If you pay close attention to the 15th century – and who doesn’t - you’ll discover that beginning then, all our vowels wandered around our mouths. Now, instead of rhyming with mode, food rhymes with dude. In O.E. the word was fode and in M.E. it was foda (both two syllables) and then we both shifted and weakened our vowels so that we arrived at food. A most logical question could be ‘why doesn’t blood rhyme with food?’ The answer would be because we don’t want it to do so but that would put the etymologists out of work. They get to tell us that blood derives from M.E.’s blod . That certainly explains it. It would also put the English teachers out of work and I am four-square against that thought. Someone must teach us the rules so we know why we’re breaking them.
The most disappointinglack of change came in the 1960s. I was certain that grok would become part of our language but it never did. You don’t even find it bandied about on the boards here at sffworld. Maybe I should start the revolution. From now on, when I am writing a review/crit, I’ll just state that I do or do not grok the author’s intent. That ought to be perfectly clear.
Posted by Dan Bieger 2006-05-31 08:58:13
Monday, May 29, 2006
An Ignorant Approach to Poetry
Poetry is verse but not all verse is poetry.
Verse tends to be poetry when it is characterized by figurative language, by irony, by an emergent theme that its imagery conveys.
Poetry exhibits feeling.
Such that many Mother Goose rhymes are verse but not poetry, e.g., Simple Simon. *
These ideas bother me, very likely because they expose my ignorance.
For example, I came across another instance of William Allingham’s The Faeries in a most unexpected venue., an Irish Rovers recording titled King of the Faeries. The recording begins with an Irish melody, an instrumental, then well into the piece the lyrics appear and they turn out to be verses one and five of Allingham’s poem. Like many others, I suppose, the first time I encountered Allingham’s poem was the frontispiece to Andre Norton’s DareTo Go A-Hunting. Now, I have easy access in a compilation titled The Top 500 Poems published in 1992 by Columbia Press so I can read it whenever I am tempted to do so.
Now, to my ignorance: Allingham’s poem strikes me as poetry. The fact that it is included in the Columbia Press compilation seems to support my contention. But, when I apply the norms the text book identifies, I get befuddled. Logically, this verse could be written off as another nursery rhyme, couldn’t it?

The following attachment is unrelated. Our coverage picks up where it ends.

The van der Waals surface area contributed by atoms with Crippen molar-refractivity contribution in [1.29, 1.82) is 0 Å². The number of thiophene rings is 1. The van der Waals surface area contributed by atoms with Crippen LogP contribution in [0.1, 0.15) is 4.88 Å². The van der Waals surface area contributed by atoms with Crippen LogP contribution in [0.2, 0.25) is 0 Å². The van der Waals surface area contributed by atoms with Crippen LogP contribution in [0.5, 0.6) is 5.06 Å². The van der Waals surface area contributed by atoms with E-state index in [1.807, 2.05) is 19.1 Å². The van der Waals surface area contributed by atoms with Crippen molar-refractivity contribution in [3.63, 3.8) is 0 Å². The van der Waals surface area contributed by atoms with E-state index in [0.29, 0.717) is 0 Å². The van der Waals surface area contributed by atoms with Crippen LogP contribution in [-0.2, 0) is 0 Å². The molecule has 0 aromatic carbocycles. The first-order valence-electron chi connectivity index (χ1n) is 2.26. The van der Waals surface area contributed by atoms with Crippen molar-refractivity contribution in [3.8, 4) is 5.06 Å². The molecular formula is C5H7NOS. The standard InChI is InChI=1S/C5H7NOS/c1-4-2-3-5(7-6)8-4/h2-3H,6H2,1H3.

Applying the textbooks norms, then: Is there figurative language? I think so. “Crispy pancakes of yellow tide-foam” seems figurative to me but I must rely on other more expert opinion to verify that assertion. Is there irony? Probably not but the text does not claim every poem have all the attributes nor should it. An emergent theme? I get that it doesn’t pay to cross the wee folk but is that a worthy theme?
Does it express feelings? It does for me. But, I love fantasy so maybe I am biased to discover things that others will not.
Well, then, why do I think it is poetry?
Because it paints a picture I can see in my mind’s eye and appreciate.
I know; that’s pretty ignorant.
* Theme and Form, An Introduction to Literature, Beardsley, Daniel, Leggett, Prentice-Hall, Inc., 1969
Posted by Dan Bieger 2006-05-29 11:12:09
Friday, May 26, 2006
Sometimes, what we say about a book say more about us than about the book. Here are a few quotes from sffworld posters:
“the entire plot is a house of cards”
“the paragraphs are short, but they also don't have much in them in terms of plot or character development”
“the whole conspiracy element surrounding his story is more intriguing than the actual plot itself”
”the characters aren't important in this story -- the plot is”
“plot driven slop”
I find these comments interesting because each was offered as a critique of a novel. I read each and the first question I asked myself was how the hell can you have a story without a plot? Aren't all stories'plot driven'? I reacted by wondering what measure I would want to see used in their place. What points about a novel should be critiqued? Being me, I went looking for ideas. What I found:
From Nichols Sparks’Website:
Plot -- There are many definitions of plot, but plot is essentially the story, or the events that make up what the book is about. Plot, of course, is defined by conflict, either internal or external, and the best plots are both original and interesting. Complexity of the plot is a matter of taste, so is the setting (such as time period).
No matter what other definition is given, the very best plots are defined by readers with the simple phrase, "I couldn't put the book down." In other words, a great story.